I still remember the 1970s classrooms in Mt. Vernon High School, not that they were distinguished. Loose chairs and desks strewn around the room, which the teachers made orderly after each class.
The furniture was built of chrome and a plastic composite whose manufacturer probably guaranteed indestructibility. But the desktops were gouged and covered with crossed-out insults and messages written in the unmistakable blue of a leaky Cristal Bic pen.
On the walls, a few posters: the kitten clinging to a rope telling us to “Hang in there!” And always, the image of a girl and boy silhouetted against a sunset:
I do my thing and you do your thing.
I am not in this world to live up to your expectations,
And you are not in this world to live up to mine.
You are you, and I am I, and if by chance we find each other, it’s beautiful.
Now this is interesting. Looking up the quote to make sure it is as recalled, I learned that these words did not appear first in a Hallmark card. Rather, this is the “Gestalt Prayer” written by Fritz Perls, a psychotherapist, in 1969.
And there is a last line that I swear was not included in the Mt. Vernon classroom posters:
If not, it can’t be helped.
Oh well. Keep it positive. After all, the school presented many challenges.
A sprawling modern building, modeled after Harvard president James B. Conant’s post-war comprehensive high school, it surrounded a courtyard planted with pathetic trees and grass. Their growth likely was stunted by the clouds of smoke that filled the air during lunch and every time classes changed.
Getting a new high school had been controversial, polarizing the city for more than a decade as referendums repeatedly were defeated by anti-tax, anti-busing, and anti-integration groups. A liberal coalition of Protestants, blacks, and Jews ultimately won the day. Black students were bused from the South Side – across the railroad cut – to the North Side, where the school arose on land formerly owned by Hollywood mogul Harry Warner, who built a ranch there during the 1930s.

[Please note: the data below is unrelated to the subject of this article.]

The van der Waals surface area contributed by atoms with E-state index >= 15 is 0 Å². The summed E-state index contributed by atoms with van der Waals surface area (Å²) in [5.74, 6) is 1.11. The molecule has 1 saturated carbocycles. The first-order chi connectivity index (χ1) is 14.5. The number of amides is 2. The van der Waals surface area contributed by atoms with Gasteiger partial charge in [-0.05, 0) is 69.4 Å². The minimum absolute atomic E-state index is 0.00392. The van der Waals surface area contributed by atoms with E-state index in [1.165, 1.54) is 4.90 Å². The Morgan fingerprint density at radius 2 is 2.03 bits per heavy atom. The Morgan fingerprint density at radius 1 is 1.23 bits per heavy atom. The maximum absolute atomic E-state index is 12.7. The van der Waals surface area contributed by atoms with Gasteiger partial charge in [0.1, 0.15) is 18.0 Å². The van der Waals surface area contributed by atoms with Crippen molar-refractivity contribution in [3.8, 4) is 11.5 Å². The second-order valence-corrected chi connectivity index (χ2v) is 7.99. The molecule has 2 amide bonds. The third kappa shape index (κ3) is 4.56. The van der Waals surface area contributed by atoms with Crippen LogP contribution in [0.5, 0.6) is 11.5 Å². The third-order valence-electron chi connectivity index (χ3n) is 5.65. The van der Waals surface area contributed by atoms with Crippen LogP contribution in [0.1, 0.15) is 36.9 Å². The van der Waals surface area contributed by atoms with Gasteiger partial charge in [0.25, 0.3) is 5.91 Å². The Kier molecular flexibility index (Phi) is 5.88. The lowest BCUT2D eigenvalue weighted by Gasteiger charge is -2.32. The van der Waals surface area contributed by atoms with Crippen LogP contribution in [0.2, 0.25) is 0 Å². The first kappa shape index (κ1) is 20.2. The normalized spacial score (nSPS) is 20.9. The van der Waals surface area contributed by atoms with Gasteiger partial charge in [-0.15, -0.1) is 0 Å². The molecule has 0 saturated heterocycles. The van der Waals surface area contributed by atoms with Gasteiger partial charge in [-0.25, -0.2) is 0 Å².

Opening in 1965, Mt. Vernon High School fell far short of integration. Based on test performance, students were assigned to classes which often broke down by race. We self-segregated in the cafeteria. The great leveling occurred in physical education. The first decade of the new school encapsulated some of the most troubling issues in public schooling during the twentieth century.
Of course it’s been four decades, as the reunion invitations insistently remind me. And despite my awful description of the school, I do recall a few instances of revelation in those classrooms.
Despite longtime math troubles, the year of geometry had near-perfect clarity!
In 10th grade World History, the teacher assigned Anatomy of a Revolution by Crane Brinton, published in 1938 and now surely considered an antique (although it has been revised and remains in print). The book compared the Russian, American, and French revolutions and the seventeenth-century English Civil Wars. I had read a fair amount of history but never before encountered a thesis, and loved it.
Finally, one of our English teachers handed out a literature book that somehow got by the censors. It was full of counterculture poems and art. I tore out two pages and kept them; they illustrate this post.
Let’s not forget the flap when a boy in my homeroom refused to say the Pledge. It must have been 1973, since the war was still raging. We were born in the late fifties, therefore too late for the student movement. But, his transgression duly recognized, he was sent to the principal’s office.